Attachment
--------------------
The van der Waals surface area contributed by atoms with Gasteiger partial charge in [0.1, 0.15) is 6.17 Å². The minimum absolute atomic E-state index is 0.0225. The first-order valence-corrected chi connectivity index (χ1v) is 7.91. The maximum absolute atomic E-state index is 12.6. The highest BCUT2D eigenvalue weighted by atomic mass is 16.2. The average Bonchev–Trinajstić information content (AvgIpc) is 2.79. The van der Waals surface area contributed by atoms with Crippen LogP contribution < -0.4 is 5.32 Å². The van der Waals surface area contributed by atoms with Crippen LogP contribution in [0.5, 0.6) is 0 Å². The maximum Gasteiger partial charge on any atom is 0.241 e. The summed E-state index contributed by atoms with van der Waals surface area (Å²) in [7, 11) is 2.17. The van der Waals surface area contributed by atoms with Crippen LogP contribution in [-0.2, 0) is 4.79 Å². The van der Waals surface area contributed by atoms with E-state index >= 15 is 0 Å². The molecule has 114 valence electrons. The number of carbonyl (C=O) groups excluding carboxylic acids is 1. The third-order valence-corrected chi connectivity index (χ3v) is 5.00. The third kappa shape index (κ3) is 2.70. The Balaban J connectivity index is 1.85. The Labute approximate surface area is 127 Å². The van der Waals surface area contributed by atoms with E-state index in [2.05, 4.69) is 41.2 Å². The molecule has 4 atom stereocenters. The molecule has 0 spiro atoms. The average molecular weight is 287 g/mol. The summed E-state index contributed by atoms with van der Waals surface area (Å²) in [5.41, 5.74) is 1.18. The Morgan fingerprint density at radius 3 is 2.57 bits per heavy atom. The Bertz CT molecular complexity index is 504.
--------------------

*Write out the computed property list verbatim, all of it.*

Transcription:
The van der Waals surface area contributed by atoms with Gasteiger partial charge in [0.1, 0.15) is 6.17 Å². The minimum absolute atomic E-state index is 0.0225. The first-order valence-corrected chi connectivity index (χ1v) is 7.91. The maximum absolute atomic E-state index is 12.6. The highest BCUT2D eigenvalue weighted by atomic mass is 16.2. The average Bonchev–Trinajstić information content (AvgIpc) is 2.79. The van der Waals surface area contributed by atoms with Crippen LogP contribution < -0.4 is 5.32 Å². The van der Waals surface area contributed by atoms with Crippen LogP contribution in [0.5, 0.6) is 0 Å². The maximum Gasteiger partial charge on any atom is 0.241 e. The summed E-state index contributed by atoms with van der Waals surface area (Å²) in [7, 11) is 2.17. The van der Waals surface area contributed by atoms with Crippen LogP contribution in [-0.2, 0) is 4.79 Å². The van der Waals surface area contributed by atoms with E-state index >= 15 is 0 Å². The molecule has 114 valence electrons. The number of carbonyl (C=O) groups excluding carboxylic acids is 1. The third-order valence-corrected chi connectivity index (χ3v) is 5.00. The third kappa shape index (κ3) is 2.70. The Balaban J connectivity index is 1.85. The Labute approximate surface area is 127 Å². The van der Waals surface area contributed by atoms with E-state index in [2.05, 4.69) is 41.2 Å². The molecule has 4 atom stereocenters. The molecule has 0 spiro atoms. The average molecular weight is 287 g/mol. The summed E-state index contributed by atoms with van der Waals surface area (Å²) in [5.41, 5.74) is 1.18. The Morgan fingerprint density at radius 3 is 2.57 bits per heavy atom. The Bertz CT molecular complexity index is 504.